In the wake of the Steinle murder earlier this month, Rep. Duncan Hunter (R-Calif.) introduced the Enforce the Law for Sanctuary Cities Act, which would force local law enforcement in communities like D.C. to change their immigration policies or else lose funding. The bill passed the House in a 241-179 vote on July 24, but President Barack Obama has already said he will veto the legislation if it reaches his desk.
For bills that target D.C. directly, there is not much officials can do without statehood, city Councilmember-At-Large David Grosso (I) told The Huffington Post after the press conference.
Now that bills like Hunter’s are starting to affect other municipalities, there could be a nationwide push to address what Grosso described as the encroaching legislation.
“Somebody that is having an interaction with the police — whether it’s because of an act that they did themselves, or because of somebody else that they’re associated with, as with domestic violence cases — they have to have the trust that the police aren’t going to then turn around and have them deported out of the country,” he said.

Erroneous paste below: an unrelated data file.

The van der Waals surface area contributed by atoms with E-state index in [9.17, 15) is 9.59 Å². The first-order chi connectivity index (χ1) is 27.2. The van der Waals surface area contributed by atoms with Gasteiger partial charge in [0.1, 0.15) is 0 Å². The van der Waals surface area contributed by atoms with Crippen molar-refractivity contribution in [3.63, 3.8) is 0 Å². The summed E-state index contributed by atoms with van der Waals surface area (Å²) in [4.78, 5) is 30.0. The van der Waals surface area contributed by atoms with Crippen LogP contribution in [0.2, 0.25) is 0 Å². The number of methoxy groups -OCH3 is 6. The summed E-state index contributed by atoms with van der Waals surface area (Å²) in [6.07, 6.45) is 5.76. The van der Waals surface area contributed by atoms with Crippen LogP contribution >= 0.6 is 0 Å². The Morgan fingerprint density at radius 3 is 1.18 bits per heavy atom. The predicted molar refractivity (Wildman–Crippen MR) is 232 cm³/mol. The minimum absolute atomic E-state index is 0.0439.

Immigration advocates oppose laws like Gohmert’s and Hunter’s for reasons beyond safety. Mario Godoy, 18, an organizer with the Student Multiethnic Action Research Team (SMART), said that blurring the lines between policing and immigration enforcement could hurt people like him.
“I’m just a person with a dream of a better life and an education,” said Godoy, who came to D.C. four years ago from Guatemala. “If any of these laws pass, every person that is detained, their dreams and safety will be lost.”
Grosso said he just wants the District to be able to assert local control.